MuckRock is a non-profit, collaborative news site used by journalists, activists and members of the public to request, receive and share government documents from any agency that is subject to transparency laws in the United States. Their aim is to make policies more open to the public, and democracies further informed.
“MuckRock has continued to double in size each year,” said MuckRock. “We hope to continue increasing our impact, putting cutting edge transparency tools in the hands of journalists, whistleblowers, researchers and ordinary people to have impact at the national, international, and local levels.”
The site, which has a user base of 10,000, hosts an archive filled with hundreds of thousands of pages of original government materials, as well as information about how to file requests, and tools to make the requesting process easier. MuckRock has filed over 40, 000 requests, shedding light on government surveillance, censorship and police militarisation among hundreds of other issues. The site’s staff and contributors use the documents received through the site to create original investigative reporting and analysis.
MuckRock filed and won a lawsuit against the CIA, which resulted in the release of 13 million pages of previously secret documents from the CREST Database – the CIA’s database of declassified information dating back through the Cold War. The foundation also fought off a lawsuit from multinationals seeking to hide security flaws in their smart metering technology.
Their work investigating the US government’s 1033 programme, which supplied local police and the private prison system with military equipment, helped lead to major reforms of these policies.
Stories that MuckRock have reported on over the past year include: gaps in gun violence data, surveillance footage from the top of the Smithsonian building on inauguration day – contributing to the debate of the true crowd size, and classified CIA documents that were left stashed in the Rockefellers barn.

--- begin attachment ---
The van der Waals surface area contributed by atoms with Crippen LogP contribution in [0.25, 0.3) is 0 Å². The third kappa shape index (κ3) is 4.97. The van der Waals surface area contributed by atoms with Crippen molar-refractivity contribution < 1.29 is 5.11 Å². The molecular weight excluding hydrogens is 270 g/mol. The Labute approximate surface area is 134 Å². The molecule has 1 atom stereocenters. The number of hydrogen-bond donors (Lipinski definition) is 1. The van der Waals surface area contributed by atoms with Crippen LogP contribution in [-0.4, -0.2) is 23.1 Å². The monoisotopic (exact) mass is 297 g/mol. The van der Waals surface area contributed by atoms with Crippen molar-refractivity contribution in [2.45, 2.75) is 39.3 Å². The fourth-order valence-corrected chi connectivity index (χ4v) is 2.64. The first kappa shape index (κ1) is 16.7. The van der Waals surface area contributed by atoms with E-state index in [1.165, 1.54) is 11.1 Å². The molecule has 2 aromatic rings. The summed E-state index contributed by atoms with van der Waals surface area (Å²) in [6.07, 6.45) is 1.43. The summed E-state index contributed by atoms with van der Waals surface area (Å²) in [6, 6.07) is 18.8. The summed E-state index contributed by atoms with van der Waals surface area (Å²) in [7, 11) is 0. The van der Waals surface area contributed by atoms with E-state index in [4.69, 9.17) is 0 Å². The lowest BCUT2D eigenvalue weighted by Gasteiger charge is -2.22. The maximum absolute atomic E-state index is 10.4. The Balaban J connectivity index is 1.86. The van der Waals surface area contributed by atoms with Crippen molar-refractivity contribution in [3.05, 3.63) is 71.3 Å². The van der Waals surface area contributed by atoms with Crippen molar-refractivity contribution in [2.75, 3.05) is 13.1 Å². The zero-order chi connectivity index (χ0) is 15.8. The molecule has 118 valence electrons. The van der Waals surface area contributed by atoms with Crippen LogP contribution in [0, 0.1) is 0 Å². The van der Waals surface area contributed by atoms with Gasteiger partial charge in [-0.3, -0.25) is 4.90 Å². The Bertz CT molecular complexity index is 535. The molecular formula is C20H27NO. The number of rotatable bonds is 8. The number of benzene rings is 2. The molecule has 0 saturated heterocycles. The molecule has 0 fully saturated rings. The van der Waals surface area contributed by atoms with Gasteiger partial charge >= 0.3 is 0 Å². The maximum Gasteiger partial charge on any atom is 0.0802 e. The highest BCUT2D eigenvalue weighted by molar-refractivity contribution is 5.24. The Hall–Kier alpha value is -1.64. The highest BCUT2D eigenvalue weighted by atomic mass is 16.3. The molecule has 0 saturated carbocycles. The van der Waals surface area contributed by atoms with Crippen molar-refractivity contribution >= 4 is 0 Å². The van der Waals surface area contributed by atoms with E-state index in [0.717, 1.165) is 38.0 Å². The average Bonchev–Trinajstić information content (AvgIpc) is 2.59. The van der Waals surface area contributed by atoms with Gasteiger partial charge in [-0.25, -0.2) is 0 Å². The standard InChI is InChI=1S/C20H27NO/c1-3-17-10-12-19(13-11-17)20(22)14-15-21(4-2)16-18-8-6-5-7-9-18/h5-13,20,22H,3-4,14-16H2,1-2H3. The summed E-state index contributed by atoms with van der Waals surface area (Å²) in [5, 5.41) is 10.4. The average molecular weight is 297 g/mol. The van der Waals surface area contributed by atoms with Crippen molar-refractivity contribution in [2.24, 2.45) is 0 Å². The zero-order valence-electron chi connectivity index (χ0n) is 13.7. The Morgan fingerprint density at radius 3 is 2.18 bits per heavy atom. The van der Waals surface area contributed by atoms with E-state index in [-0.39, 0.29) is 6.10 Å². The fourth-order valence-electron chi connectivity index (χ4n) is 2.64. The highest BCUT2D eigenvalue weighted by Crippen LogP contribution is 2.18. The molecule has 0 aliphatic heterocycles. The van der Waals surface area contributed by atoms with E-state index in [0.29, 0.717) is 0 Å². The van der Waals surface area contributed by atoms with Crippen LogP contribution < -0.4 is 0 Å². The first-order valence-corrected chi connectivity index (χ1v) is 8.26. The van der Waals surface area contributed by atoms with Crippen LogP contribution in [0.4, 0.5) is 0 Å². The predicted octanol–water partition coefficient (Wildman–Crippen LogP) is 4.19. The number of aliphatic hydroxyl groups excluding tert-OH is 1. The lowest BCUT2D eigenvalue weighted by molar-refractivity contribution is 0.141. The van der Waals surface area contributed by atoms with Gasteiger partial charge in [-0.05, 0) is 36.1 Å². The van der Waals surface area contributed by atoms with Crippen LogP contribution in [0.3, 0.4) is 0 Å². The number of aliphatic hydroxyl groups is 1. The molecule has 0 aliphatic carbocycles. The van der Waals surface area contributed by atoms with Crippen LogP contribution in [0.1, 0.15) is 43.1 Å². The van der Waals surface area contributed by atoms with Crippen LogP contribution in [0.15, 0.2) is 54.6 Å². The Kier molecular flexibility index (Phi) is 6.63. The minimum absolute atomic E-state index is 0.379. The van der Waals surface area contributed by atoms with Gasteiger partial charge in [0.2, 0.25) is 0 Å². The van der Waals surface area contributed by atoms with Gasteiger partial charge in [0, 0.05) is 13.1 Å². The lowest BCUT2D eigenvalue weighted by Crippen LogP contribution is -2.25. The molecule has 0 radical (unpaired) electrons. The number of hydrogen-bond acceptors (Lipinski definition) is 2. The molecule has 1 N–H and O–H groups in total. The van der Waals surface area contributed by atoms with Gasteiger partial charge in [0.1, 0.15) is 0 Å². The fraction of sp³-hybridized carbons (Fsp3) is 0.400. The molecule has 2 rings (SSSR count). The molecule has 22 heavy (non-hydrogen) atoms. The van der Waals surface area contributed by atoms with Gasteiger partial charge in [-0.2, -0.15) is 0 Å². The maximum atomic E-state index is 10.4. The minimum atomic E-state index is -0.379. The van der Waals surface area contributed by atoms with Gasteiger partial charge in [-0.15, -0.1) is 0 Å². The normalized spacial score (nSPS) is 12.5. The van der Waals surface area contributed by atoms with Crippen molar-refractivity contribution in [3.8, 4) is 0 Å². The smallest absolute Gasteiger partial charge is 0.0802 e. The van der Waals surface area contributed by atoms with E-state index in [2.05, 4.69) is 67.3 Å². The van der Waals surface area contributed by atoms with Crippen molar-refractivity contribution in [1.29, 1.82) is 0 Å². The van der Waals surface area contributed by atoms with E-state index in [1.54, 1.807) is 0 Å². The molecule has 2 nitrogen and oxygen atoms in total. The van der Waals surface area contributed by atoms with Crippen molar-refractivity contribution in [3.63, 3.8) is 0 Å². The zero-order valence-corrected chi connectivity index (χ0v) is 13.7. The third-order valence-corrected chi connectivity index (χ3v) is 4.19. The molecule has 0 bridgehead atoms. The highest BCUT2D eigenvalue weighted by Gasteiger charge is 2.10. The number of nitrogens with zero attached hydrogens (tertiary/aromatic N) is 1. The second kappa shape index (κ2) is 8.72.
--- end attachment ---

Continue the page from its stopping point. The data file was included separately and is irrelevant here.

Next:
After he had been in office for over a year, MuckRock investigated the effects of president Trump’s harsher immigration policies, and found that the number of deportations was actually decreasing, while the number of people held in detention centres was rising.
The site has had a particularly successful 2017, seeing its 10,000th public records request successfully completed. They also celebrated International Right To Know day by expanding their reach to Canada, which is ranked a lowly 49th out of 111 countries on the RTI Rating.
The site has also focused on expanding its education about requesting documents, and produced a Freedom of Information Act 4 Kidz lesson plan to help educators to start discussions about government transparency.
“It’s impossible to quantify the impact of this acknowledgement of our amazing transparency community,” said MuckRock. “This nomination recognizes the important work of all the MuckRock users who have fought to open up government on so many issues, often facing bureaucratic hurdles and legal threats to create a strong civic society for all.”